@MinotaurXXX: I am definitely at the crossroads here, as I’ve been at this game now for well over 20 years. I can most certainly relate to much of what you are saying. At different stages of our training life we have different priorities, goals, obligations and preferences, and with time - including the very time that is available to train with in the first place - objectives and variables do change for everyone.
Having said that, the benefit that I’ve found to getting well into single digit body fat is that, with the diet unchecked and the dietary reigns loosened up, it will take a couple of years for me to creep back up to the body fat level I had before trimming down (that is, if the diet constitutes a mostly wholesome meal plan and the total daily calories are kept under control, and with respect to the current activity level). I find that this super lean weight for me is around 180 lbs, and it’s a level of leanness that doesn’t compromise strength to a significant degree and only improves overall athletic performance and endurance (in activities like running, swimming. etc.).
A previous set plan that I had used as an alternative to this strategy was to allow a window of 10-15 lbs from my ideal bodyweight, and “cut” regardless if I reached the upper threshold of this ceiling weight. So if I hit 190-195 lbs, it was time to start cutting back calories and increasing the overall activity level, until I got back to my super lean weight. It worked for the most part, though I found it tricky to stick with, especially during certain times of the year (such as this one).
As I did with recomp. Glad recomp works for you, but I only had real success going all in or all out with regards to diet and objective, and perhaps this is largely a psychological thing. In other words, if I know my #1 goal is to hit my ideal fight weight, at the leanest attainable composition naturally, then it’s easier for me to put that in the cross hairs and focus just on that particular goal.
Of course with a kid now my new strategy, due to time constraints, has changed somewhat. While I still want partly visible abs (at least) the best compromise I can see is to just keep total calories and intake less than what I have in the past, as I still can maintain lean body mass with this approach and not impact strength and performance. Besides, lifting for over two decades has pretty much put the maximum amount of lean body mass on my frame as I’m naturally ever going to have anyway (unless I ever go on TRT, but that’s a potential future story), so there is no need to go on a miss guided attempt to “bulk” for the sake of supposed added muscle gain.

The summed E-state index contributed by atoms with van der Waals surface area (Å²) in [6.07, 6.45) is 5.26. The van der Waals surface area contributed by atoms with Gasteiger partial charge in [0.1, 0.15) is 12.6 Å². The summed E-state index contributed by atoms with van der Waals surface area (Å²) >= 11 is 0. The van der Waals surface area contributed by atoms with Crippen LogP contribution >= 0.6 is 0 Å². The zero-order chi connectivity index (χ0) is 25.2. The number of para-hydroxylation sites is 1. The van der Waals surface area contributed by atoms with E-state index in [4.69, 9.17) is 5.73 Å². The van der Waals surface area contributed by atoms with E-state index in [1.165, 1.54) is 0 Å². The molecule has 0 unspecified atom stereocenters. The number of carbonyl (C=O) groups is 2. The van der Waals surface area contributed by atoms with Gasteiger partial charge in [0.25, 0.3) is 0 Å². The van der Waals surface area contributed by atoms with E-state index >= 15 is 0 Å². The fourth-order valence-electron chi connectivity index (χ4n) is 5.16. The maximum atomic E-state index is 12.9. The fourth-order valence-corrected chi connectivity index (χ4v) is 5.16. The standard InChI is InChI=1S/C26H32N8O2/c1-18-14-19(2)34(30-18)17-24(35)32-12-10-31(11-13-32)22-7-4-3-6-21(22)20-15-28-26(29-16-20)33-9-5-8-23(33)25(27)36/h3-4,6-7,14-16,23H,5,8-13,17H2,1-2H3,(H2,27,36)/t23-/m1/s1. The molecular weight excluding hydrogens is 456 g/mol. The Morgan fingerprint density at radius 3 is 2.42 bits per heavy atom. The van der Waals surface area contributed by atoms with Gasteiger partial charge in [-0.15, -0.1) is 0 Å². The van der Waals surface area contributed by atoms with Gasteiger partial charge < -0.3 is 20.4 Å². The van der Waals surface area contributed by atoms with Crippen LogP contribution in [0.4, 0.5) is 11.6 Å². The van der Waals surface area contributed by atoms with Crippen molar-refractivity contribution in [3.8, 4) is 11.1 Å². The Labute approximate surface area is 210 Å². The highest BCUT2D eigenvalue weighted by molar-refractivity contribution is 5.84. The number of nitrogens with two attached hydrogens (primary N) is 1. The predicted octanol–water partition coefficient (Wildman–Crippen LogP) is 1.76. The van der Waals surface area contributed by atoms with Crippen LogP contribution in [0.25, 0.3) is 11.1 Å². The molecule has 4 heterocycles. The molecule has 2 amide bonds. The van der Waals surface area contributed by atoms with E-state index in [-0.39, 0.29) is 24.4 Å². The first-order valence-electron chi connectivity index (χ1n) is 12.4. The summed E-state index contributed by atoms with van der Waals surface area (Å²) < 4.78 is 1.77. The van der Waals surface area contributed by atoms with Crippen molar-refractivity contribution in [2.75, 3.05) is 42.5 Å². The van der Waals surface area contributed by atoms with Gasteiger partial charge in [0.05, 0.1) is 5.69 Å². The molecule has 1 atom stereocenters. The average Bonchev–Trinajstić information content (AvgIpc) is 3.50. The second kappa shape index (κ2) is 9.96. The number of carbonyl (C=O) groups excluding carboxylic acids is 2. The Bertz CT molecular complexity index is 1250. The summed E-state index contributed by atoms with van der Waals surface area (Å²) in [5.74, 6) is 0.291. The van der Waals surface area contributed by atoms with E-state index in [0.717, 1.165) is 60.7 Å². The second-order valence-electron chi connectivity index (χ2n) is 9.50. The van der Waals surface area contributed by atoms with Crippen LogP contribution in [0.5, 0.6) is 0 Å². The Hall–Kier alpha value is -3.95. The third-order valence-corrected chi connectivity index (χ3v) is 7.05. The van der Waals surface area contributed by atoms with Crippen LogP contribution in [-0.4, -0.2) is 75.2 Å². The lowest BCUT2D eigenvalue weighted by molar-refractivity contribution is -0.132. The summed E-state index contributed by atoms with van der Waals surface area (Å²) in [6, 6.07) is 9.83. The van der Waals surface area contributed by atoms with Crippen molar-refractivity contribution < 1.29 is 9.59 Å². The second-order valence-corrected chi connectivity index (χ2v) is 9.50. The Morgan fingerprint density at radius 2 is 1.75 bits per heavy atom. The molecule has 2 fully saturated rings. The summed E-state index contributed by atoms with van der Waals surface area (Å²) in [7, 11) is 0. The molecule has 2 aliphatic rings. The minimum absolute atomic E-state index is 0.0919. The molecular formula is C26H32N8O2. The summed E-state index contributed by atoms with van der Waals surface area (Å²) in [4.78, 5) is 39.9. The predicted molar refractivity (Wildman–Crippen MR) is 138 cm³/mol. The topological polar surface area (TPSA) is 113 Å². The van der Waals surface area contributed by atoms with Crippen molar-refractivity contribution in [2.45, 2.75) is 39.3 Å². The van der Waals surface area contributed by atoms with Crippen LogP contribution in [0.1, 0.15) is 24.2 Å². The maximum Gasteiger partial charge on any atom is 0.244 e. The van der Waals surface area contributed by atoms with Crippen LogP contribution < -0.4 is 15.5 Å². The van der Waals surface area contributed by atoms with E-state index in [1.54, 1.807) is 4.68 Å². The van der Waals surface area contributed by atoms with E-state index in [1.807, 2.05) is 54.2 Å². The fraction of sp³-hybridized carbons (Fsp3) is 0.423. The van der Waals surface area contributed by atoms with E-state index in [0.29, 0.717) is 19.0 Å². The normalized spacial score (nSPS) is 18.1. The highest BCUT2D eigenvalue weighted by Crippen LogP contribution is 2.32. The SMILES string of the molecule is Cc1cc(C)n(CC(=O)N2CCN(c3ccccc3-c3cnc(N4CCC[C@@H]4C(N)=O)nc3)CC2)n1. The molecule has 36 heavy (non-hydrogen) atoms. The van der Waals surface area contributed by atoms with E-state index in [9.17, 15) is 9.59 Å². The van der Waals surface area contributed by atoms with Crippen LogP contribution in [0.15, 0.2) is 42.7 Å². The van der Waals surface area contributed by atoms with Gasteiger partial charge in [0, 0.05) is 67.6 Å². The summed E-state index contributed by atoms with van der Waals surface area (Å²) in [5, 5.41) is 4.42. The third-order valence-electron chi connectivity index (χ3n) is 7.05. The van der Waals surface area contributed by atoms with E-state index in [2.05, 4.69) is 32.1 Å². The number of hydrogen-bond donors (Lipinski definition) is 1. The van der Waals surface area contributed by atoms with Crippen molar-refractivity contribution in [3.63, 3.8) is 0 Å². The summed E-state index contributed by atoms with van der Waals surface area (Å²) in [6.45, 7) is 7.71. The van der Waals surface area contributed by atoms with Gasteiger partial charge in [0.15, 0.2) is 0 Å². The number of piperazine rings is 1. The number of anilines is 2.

Anyway, that’s where I’m at, though some of this is subject to change depending on how I feel in the next several months.[/quote]
It definitely sounds like you considered all the angles on this issue.
So far, you’ve heard from natties such as Pwnisher, Shadow, and myself. And you’ve heard from guys who are open about using such as Reed and Flip.
I still believe that, once a lifter passes the newbie phase, some of us - especially the natties - simply must let those abs fade several months out of the year if we’re to continue making gains in strength and lbm. We just can’t use that as carte blanche to put on excessive chub. But that’s where the discipline kicks in; this game ain’t easy, as you already know.
Since you’ve got 20 years gym time with all the natural lbm you can attain, have goals which are more endurance-sports oriented (you mentioned running and swimming), and change in lifestyle (congrats on the child) - the decision has practically been made for you.
Take consistent measurements using the same method. Photos can certainly help. Keep a close eye on performance to make sure there aren’t substantial drops (although some occasional regression is perfectly normal for any human being).
Once you pass the learning curve, you’ll be able to locate that sweet spot in which performance is improving - or at least not suffering - and you’re content with how you look and feel. In time, you should be able to adjust caloric intake to focus on one aspect or the other. Then, as priorties shift, you can make compensatory adjustments the other way.